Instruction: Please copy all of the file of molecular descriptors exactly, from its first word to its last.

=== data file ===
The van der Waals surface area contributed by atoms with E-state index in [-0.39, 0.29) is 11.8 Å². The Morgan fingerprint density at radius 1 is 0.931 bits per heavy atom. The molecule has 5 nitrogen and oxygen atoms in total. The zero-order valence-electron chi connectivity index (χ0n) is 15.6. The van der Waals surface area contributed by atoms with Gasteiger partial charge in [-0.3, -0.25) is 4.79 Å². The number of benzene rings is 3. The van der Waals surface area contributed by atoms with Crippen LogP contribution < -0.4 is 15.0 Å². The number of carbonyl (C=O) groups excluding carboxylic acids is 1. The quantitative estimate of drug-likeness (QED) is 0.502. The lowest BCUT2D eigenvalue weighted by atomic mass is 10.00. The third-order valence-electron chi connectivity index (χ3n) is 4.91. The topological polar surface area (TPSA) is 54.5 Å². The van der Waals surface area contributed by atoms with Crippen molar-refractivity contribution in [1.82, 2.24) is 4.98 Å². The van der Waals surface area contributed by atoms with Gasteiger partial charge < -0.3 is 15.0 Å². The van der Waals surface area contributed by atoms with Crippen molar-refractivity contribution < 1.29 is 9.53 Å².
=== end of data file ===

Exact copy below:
The van der Waals surface area contributed by atoms with E-state index in [-0.39, 0.29) is 11.8 Å². The Morgan fingerprint density at radius 1 is 0.931 bits per heavy atom. The molecule has 5 nitrogen and oxygen atoms in total. The zero-order valence-electron chi connectivity index (χ0n) is 15.6. The van der Waals surface area contributed by atoms with Gasteiger partial charge in [-0.3, -0.25) is 4.79 Å². The number of benzene rings is 3. The van der Waals surface area contributed by atoms with Crippen LogP contribution < -0.4 is 15.0 Å². The number of carbonyl (C=O) groups excluding carboxylic acids is 1. The quantitative estimate of drug-likeness (QED) is 0.502. The lowest BCUT2D eigenvalue weighted by atomic mass is 10.00. The third-order valence-electron chi connectivity index (χ3n) is 4.91. The topological polar surface area (TPSA) is 54.5 Å². The van der Waals surface area contributed by atoms with Crippen molar-refractivity contribution in [1.82, 2.24) is 4.98 Å². The van der Waals surface area contributed by atoms with Gasteiger partial charge < -0.3 is 15.0 Å². The van der Waals surface area contributed by atoms with Crippen molar-refractivity contribution < 1.29 is 9.53 Å².